Do Some Prepayment Methods Work Faster?

April 9, 1999, Reviewed February 4, 2010, May 5, 2011

" A mortgage broker told me that you could pay off a loan faster by paying, in advance, designated- specific-future principal payments. He said that this was an even more financially beneficial method than making bi-weekly payments or by making an extra mortgage payment a year. Any comments?"

Ever since I began inviting readers of my column to leave questions on my web site, I have been amazed at the frequency with which I encounter the following bubba meiser (myth): There is some way to make extra payments that pays off a loan quicker than other ways. Often the magic has to do with something one writes on the check telling the lender how the payment is to be used. It is always someone else who has told my reader about this magical way of paying off the loan.

Sorry, but it just isn't true. Any additional payment above the regular payment repays an equivalent amount of principal, no matter what you write on the check. For example, if the regular monthly payment is $600 of which $500 is interest, the other $100 is used to reduce the loan balance. If you make a payment of $650, the loan balance will decline by $150. Since the interest has already been paid, the additional $50 is used to reduce the balance by the same amount.

999 times out of 1,000 the lender's computerized servicing system does this automatically. Of course, if your lender's account records are maintained by a guy with a quill pen and a green eye shade who sits on a stool, you may have to watch what he does.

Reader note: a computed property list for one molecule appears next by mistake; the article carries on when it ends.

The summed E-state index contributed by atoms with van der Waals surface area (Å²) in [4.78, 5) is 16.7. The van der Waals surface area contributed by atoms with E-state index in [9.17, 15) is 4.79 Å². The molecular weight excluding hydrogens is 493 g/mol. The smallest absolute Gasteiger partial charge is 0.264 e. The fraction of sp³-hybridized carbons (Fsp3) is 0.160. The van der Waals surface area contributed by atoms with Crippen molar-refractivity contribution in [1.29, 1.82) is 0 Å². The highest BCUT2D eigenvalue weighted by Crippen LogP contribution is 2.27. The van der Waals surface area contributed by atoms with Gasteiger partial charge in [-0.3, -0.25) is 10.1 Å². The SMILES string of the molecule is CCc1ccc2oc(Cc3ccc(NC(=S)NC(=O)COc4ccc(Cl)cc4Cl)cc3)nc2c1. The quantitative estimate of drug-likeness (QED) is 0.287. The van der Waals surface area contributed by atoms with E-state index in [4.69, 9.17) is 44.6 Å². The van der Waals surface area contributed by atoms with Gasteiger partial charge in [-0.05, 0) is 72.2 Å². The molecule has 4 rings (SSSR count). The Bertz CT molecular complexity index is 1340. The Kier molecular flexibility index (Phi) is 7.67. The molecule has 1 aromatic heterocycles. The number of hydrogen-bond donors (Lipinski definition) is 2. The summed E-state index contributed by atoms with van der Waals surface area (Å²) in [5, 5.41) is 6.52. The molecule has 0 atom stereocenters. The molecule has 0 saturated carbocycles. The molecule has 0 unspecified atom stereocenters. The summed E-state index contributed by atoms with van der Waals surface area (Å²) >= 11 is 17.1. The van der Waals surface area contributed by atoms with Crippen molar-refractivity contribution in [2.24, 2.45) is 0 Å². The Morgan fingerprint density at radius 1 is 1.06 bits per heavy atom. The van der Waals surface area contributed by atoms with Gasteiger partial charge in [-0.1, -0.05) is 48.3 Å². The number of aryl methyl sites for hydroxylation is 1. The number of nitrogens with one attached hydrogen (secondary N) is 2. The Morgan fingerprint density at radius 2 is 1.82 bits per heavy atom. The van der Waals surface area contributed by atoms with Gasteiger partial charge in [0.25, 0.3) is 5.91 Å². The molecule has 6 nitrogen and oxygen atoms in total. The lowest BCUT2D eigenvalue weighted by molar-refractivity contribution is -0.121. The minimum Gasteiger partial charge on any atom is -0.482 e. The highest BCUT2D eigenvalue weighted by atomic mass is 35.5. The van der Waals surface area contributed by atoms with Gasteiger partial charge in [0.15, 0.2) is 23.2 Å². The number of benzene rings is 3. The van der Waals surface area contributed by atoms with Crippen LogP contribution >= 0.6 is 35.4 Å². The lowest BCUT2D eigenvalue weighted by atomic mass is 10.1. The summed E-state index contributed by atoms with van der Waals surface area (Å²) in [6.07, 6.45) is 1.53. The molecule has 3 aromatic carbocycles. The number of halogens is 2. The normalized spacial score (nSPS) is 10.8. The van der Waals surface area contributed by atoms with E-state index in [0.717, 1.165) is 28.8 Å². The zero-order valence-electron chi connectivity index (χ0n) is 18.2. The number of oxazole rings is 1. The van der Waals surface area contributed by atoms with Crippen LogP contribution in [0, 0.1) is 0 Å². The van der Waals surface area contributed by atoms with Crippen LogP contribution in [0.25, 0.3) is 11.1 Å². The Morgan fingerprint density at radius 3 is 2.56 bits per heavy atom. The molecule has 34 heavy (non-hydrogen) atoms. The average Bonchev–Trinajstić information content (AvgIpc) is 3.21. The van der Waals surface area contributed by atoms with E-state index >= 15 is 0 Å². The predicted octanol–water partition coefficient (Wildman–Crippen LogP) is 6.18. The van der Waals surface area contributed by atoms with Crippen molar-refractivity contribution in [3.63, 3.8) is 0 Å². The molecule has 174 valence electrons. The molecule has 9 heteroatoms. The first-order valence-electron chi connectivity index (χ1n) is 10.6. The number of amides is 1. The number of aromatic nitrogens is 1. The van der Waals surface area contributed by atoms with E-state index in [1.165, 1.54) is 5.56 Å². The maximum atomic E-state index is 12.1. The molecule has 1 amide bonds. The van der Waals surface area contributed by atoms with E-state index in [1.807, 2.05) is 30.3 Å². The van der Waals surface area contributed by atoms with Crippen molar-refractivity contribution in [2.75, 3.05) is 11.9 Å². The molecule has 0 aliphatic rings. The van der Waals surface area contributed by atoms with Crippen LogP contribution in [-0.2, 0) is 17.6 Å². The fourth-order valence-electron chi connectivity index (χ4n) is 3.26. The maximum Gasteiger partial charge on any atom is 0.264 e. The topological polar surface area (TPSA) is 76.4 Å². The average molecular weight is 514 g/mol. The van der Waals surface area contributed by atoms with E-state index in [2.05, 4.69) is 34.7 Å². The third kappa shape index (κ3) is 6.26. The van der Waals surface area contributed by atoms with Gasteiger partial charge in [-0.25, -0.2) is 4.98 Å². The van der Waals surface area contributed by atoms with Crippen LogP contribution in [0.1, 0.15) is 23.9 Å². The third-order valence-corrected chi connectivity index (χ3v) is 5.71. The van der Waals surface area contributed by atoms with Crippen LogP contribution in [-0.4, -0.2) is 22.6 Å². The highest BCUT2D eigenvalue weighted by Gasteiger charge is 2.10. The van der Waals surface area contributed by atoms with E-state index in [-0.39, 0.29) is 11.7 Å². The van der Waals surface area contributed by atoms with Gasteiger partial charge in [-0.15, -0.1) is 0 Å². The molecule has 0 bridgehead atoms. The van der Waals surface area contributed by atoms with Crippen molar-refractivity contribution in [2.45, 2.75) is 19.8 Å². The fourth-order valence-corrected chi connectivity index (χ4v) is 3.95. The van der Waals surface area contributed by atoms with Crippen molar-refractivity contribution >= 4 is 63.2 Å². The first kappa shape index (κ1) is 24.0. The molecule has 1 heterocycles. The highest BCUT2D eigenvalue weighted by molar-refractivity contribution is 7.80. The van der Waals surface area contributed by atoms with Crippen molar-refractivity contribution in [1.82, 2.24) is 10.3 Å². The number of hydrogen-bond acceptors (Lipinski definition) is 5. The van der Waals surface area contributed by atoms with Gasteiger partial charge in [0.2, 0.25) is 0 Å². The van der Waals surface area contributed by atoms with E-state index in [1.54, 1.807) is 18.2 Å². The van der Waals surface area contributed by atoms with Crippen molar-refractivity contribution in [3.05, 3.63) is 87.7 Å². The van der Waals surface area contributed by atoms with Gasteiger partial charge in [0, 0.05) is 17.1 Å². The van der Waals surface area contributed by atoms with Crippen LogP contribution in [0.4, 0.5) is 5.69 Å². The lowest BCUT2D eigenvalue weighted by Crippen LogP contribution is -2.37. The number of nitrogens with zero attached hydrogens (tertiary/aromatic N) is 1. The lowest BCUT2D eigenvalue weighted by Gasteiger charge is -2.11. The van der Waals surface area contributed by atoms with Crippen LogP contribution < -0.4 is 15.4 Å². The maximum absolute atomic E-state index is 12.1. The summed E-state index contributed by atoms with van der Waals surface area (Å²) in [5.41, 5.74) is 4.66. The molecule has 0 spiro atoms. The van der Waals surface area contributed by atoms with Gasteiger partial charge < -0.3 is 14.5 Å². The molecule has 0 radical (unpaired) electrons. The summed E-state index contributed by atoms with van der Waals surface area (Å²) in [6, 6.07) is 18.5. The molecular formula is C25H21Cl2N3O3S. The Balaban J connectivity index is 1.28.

If you pay an additional amount that is a multiple of the regular payment, however, it is not automatically applied to principal reduction because the borrower may intend it as an early payment of future installments. If your monthly payment for April is $600, for example, and you send in a check for $1200, the lender does not know unless you tell him whether you wish to reduce the principal by another $600, or to make your May payment early. If you intend it as a reduction of principal but don't inform the lender, the lender may interpret it as the May payment sent early, in which case the lender gets the interest on the $600 during April instead of you.

There is no magic involved in paying off early. The larger the extra payment, and the sooner it is made, the faster you pay off the balance. An extra payment of $50 a month will result in faster payoff than a single payment of $600 at the end of the year, but a single payment of $600 at the beginning of the year will yield a faster pay off than both.

Caveat: With amortized mortgages, the benefit of early prepayment has to do with the month in which the payment is received by the lender, provided it is received within the grace period. Thus, $100 received by the lender on May 1 or on May 10 both reduce the loan balance on May 1, on which the interest payment due June 1 is calculated, by $100. Payments received after the grace period may be credited to the May 1 balance, or to the June 1 balance, depending on the practice of the servicer.

The biweekly mortgage, where the borrower pays half the monthly payment every two weeks, provides the equivalent of one extra payment at the end of every year. If the payment is $600, for example, the borrower pays $300 every 2 weeks. The payments go into a special account from which $600 is withdrawn at the end of every month for 11 months. But by the 12th month, enough has been accumulated in the account to pay $1200. The biweekly thus pays off at the same time as a standard mortgage on which the borrower makes a double payment at the end of every year. See Bimonthly and Biweekly Mortgage Payment Plans.

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